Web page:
Nearly 95% of the respondents were the ITN users, and most of them stated that they use regularly. The reasons for irregular use were the need to sleep near to the fire during cold weather, negligence and not liking to sleep inside a net, lack of sufficient space in houses to suspend the nets etc. Of a total of 5,119 household members of the respondents, 80% slept under ITN the night before the survey. Also, 95% of the children < 5 years and 88.6% of the pregnant women used ITNs the night before the interview. Of a total of 1,889 nets supplied to the households of the respondents, 70.9% were found hanging in the rooms indicating that those nets were being used (Table II).
Among the respondents, 15.4% stated that they had washed their nets and of them 89.7% washed their nets once (over a period of 3 months). Since using ITNs, 76.6% of the respondents observed reduction of mosquito bites, 32.1 % reported reduction of fever/malaria incidence and 19.2% reported fewer mosquitoes inside the house at night (Table III). During the survey, 37% of the respondents expressed willingness to purchase ITNs if the cost was lower and they were affordable.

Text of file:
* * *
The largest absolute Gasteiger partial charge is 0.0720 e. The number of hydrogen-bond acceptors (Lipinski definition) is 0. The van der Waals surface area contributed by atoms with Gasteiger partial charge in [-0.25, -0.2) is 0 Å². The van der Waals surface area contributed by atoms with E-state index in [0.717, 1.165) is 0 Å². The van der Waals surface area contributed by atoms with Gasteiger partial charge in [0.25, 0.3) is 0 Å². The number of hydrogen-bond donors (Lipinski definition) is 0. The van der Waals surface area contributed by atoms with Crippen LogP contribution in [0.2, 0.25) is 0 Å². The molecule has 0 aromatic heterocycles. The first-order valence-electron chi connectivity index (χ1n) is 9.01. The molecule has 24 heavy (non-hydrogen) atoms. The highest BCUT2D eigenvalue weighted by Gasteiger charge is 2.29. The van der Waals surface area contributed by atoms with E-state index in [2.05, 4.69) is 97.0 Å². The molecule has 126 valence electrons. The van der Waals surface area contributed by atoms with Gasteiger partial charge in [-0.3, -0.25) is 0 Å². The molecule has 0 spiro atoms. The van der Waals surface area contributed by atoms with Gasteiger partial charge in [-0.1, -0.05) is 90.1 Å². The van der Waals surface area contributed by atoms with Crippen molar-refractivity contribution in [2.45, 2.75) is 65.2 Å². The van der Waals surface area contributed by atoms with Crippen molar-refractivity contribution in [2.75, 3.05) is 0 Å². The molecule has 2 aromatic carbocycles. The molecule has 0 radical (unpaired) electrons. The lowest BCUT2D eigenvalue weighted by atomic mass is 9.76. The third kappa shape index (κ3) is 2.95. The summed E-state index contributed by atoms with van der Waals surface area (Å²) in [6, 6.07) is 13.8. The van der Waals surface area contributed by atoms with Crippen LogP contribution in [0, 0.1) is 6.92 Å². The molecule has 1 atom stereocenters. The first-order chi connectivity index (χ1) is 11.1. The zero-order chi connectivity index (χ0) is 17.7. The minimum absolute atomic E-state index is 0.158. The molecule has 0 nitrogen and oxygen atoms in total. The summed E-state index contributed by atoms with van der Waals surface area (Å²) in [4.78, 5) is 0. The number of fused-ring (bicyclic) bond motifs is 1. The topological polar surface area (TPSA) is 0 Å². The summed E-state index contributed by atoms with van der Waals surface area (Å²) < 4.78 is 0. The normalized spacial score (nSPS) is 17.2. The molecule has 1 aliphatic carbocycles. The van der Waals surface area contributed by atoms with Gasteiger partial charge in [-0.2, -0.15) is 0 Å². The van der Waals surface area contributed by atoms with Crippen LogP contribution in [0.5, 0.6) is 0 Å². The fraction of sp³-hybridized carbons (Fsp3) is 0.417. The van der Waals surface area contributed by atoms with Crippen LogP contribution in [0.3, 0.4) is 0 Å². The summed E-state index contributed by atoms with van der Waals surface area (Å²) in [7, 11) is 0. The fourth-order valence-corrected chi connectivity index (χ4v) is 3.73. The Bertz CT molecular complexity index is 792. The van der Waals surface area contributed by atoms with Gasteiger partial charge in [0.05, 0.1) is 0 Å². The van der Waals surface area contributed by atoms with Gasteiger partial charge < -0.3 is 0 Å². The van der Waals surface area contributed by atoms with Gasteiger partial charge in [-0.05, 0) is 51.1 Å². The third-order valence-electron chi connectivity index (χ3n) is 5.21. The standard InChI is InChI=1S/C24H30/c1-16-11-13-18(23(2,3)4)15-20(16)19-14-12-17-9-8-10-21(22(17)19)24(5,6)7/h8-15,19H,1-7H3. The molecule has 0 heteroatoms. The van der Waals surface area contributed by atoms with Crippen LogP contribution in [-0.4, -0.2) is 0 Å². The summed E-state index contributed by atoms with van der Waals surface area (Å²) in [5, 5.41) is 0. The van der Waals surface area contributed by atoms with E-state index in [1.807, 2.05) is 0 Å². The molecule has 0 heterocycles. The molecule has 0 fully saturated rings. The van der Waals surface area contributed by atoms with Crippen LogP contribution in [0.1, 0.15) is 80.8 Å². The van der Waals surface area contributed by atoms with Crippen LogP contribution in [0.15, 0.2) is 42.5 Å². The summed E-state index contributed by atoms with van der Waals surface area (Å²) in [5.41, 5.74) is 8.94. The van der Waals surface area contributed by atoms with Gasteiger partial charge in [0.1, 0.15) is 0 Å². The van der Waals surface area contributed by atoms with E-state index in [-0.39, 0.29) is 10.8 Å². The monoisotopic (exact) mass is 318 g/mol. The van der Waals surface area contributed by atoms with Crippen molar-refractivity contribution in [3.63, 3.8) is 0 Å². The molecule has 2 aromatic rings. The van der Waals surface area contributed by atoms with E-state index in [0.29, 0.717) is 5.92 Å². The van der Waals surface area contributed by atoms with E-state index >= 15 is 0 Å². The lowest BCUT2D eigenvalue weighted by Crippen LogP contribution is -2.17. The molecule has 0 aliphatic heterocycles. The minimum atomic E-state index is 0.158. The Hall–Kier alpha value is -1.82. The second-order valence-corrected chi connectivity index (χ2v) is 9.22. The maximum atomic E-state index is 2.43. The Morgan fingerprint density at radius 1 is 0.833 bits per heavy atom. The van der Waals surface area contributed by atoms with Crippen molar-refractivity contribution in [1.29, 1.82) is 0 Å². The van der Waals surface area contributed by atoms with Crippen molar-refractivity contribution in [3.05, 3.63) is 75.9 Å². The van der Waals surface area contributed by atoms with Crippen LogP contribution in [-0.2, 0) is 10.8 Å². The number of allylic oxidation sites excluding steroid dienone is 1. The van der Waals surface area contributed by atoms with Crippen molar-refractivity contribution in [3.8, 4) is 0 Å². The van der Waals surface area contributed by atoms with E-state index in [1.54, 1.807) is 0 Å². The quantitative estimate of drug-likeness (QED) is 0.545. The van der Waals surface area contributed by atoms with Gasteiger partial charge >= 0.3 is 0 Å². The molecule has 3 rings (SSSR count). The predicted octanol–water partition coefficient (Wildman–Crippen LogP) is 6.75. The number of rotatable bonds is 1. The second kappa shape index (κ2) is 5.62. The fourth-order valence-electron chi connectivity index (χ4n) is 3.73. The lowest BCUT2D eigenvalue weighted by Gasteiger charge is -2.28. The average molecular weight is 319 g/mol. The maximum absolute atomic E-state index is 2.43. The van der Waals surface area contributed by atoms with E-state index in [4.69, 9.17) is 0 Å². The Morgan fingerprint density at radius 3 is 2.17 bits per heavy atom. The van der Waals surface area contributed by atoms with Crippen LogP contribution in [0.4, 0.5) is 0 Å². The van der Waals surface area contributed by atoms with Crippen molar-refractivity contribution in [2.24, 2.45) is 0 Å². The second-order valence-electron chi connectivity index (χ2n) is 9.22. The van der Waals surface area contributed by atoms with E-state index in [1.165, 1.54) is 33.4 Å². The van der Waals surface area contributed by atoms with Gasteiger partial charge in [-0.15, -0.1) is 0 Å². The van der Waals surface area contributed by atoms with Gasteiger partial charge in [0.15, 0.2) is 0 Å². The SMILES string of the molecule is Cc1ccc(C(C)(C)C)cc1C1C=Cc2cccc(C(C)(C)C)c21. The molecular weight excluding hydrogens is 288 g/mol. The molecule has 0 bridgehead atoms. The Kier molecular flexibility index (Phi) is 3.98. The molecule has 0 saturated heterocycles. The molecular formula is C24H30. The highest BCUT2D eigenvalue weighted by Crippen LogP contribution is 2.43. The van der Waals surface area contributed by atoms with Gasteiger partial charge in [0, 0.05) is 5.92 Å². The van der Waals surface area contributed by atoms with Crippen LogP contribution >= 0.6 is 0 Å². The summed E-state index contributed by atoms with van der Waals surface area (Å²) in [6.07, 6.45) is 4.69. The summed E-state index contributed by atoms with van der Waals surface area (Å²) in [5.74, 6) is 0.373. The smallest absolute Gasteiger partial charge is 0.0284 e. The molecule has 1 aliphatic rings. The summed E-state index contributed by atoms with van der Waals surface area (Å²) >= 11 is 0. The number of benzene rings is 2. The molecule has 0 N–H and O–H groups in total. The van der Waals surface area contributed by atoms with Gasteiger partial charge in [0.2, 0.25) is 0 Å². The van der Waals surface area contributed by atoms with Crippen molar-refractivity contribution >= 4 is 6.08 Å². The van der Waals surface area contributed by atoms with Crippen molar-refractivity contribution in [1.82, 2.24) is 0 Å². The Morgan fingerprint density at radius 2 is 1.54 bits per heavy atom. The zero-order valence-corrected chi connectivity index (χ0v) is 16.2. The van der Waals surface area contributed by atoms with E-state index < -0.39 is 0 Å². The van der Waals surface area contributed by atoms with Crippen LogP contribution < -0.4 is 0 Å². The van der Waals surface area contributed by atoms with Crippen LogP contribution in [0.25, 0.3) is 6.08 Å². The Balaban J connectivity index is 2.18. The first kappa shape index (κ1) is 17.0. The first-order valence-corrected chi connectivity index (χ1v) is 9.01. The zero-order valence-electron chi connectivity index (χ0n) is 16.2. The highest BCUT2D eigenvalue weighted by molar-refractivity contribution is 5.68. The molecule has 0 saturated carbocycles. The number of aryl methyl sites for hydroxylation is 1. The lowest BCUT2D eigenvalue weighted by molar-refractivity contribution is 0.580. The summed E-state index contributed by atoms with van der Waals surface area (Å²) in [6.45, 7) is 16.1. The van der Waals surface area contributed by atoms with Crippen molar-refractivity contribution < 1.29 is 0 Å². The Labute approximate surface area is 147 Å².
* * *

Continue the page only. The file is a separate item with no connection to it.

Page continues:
The survey conducted during the rainy season among 1,012 respondents showed that 90% of them were the ITNs users and 80.5% of them stated that they use nets regularly. The main reason stated for irregular use of nets was feeling too hot under them (40.4%). Other reasons given for irregular use matched with those recorded during the 1st survey done in the cold season (Table II). Of the total household members of the respondents n = 4,541), 74% slept under ITNs the night prior to the survey. About 96% (n = 555) of children < 5 years and 89% (n = 37) of pregnant women slept under an ITN the previous night. Of the total nets supplied to the households of the respondents, 85% was found hanging inside the houses (Table II) and this proportion was significantly (c2 = 99.9, p < 0.001) higher compared to that observed in the cold season. About 71% of the respondents stated that they had washed their nets (over a period of 10 months after the distribution); of them 72.5% washed once, 20.3% twice and 5.3% three times. Washing four and five times were also reported (Table III). As observed in the cold season survey, since using ITNs, 74.5% of the respondents reported reduced mosquito bites and 7.2% reported reduced fever/malaria incidence, besides other observations (Table III).